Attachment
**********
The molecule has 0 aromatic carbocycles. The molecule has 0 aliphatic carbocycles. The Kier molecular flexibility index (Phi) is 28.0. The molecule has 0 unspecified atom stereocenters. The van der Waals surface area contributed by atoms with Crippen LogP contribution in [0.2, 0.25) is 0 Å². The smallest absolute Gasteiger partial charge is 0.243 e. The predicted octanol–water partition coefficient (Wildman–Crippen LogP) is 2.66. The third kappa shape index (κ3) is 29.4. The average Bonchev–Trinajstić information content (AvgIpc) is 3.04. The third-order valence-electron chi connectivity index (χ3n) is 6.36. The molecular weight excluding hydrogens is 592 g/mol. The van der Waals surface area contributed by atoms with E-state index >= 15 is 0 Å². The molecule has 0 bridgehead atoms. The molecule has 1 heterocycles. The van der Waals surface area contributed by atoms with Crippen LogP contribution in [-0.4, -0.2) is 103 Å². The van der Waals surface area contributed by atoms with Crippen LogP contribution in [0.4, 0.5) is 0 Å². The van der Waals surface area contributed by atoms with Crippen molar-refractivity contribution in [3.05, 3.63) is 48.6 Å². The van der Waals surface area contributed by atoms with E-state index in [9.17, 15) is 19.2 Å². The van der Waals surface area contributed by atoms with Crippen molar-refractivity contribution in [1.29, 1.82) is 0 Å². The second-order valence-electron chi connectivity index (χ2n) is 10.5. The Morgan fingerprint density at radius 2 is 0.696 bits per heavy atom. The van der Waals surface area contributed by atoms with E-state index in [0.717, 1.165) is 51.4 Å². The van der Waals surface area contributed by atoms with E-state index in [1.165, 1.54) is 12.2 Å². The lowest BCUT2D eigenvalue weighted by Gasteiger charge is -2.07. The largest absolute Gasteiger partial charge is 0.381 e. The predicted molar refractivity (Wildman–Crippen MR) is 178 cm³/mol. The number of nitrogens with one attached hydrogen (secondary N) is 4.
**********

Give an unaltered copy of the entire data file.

The molecule has 0 aromatic carbocycles. The molecule has 0 aliphatic carbocycles. The Kier molecular flexibility index (Phi) is 28.0. The molecule has 0 unspecified atom stereocenters. The van der Waals surface area contributed by atoms with Crippen LogP contribution in [0.2, 0.25) is 0 Å². The smallest absolute Gasteiger partial charge is 0.243 e. The predicted octanol–water partition coefficient (Wildman–Crippen LogP) is 2.66. The third kappa shape index (κ3) is 29.4. The average Bonchev–Trinajstić information content (AvgIpc) is 3.04. The third-order valence-electron chi connectivity index (χ3n) is 6.36. The molecular weight excluding hydrogens is 592 g/mol. The van der Waals surface area contributed by atoms with E-state index >= 15 is 0 Å². The molecule has 0 bridgehead atoms. The molecule has 1 heterocycles. The van der Waals surface area contributed by atoms with Crippen LogP contribution in [-0.4, -0.2) is 103 Å². The van der Waals surface area contributed by atoms with Crippen LogP contribution in [0.4, 0.5) is 0 Å². The van der Waals surface area contributed by atoms with Crippen molar-refractivity contribution in [3.05, 3.63) is 48.6 Å². The van der Waals surface area contributed by atoms with E-state index in [9.17, 15) is 19.2 Å². The van der Waals surface area contributed by atoms with Crippen molar-refractivity contribution in [1.29, 1.82) is 0 Å². The second-order valence-electron chi connectivity index (χ2n) is 10.5. The Morgan fingerprint density at radius 2 is 0.696 bits per heavy atom. The van der Waals surface area contributed by atoms with E-state index in [0.717, 1.165) is 51.4 Å². The van der Waals surface area contributed by atoms with E-state index in [1.165, 1.54) is 12.2 Å². The lowest BCUT2D eigenvalue weighted by Gasteiger charge is -2.07. The largest absolute Gasteiger partial charge is 0.381 e. The predicted molar refractivity (Wildman–Crippen MR) is 178 cm³/mol. The number of nitrogens with one attached hydrogen (secondary N) is 4.